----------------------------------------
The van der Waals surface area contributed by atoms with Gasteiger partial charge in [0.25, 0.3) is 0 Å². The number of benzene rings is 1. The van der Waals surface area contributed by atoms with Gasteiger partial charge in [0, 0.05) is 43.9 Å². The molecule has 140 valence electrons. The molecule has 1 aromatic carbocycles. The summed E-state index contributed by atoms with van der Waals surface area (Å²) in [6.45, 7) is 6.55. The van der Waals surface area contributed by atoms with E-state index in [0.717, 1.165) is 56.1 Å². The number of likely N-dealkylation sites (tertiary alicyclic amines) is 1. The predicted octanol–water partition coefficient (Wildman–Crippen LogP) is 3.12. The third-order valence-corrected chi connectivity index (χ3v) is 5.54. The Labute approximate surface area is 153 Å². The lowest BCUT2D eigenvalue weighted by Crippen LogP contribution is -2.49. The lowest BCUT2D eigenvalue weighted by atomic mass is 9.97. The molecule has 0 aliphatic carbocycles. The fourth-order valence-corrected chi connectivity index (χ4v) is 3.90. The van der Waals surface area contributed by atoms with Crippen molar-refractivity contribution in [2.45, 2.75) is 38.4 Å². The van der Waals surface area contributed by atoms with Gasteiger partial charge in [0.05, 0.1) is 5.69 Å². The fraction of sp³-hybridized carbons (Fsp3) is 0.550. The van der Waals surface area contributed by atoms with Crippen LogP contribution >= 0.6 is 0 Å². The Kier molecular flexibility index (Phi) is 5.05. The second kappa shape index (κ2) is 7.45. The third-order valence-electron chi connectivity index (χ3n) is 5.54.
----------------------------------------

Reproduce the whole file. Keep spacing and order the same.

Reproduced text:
The van der Waals surface area contributed by atoms with Gasteiger partial charge in [0.25, 0.3) is 0 Å². The number of benzene rings is 1. The van der Waals surface area contributed by atoms with Gasteiger partial charge in [0, 0.05) is 43.9 Å². The molecule has 140 valence electrons. The molecule has 1 aromatic carbocycles. The summed E-state index contributed by atoms with van der Waals surface area (Å²) in [6.45, 7) is 6.55. The van der Waals surface area contributed by atoms with E-state index in [0.717, 1.165) is 56.1 Å². The number of likely N-dealkylation sites (tertiary alicyclic amines) is 1. The predicted octanol–water partition coefficient (Wildman–Crippen LogP) is 3.12. The third-order valence-corrected chi connectivity index (χ3v) is 5.54. The Labute approximate surface area is 153 Å². The lowest BCUT2D eigenvalue weighted by Crippen LogP contribution is -2.49. The lowest BCUT2D eigenvalue weighted by atomic mass is 9.97. The molecule has 0 aliphatic carbocycles. The fourth-order valence-corrected chi connectivity index (χ4v) is 3.90. The van der Waals surface area contributed by atoms with Crippen molar-refractivity contribution in [2.45, 2.75) is 38.4 Å². The van der Waals surface area contributed by atoms with Gasteiger partial charge in [0.05, 0.1) is 5.69 Å². The fraction of sp³-hybridized carbons (Fsp3) is 0.550. The van der Waals surface area contributed by atoms with Crippen LogP contribution >= 0.6 is 0 Å². The Kier molecular flexibility index (Phi) is 5.05. The second kappa shape index (κ2) is 7.45. The third-order valence-electron chi connectivity index (χ3n) is 5.54.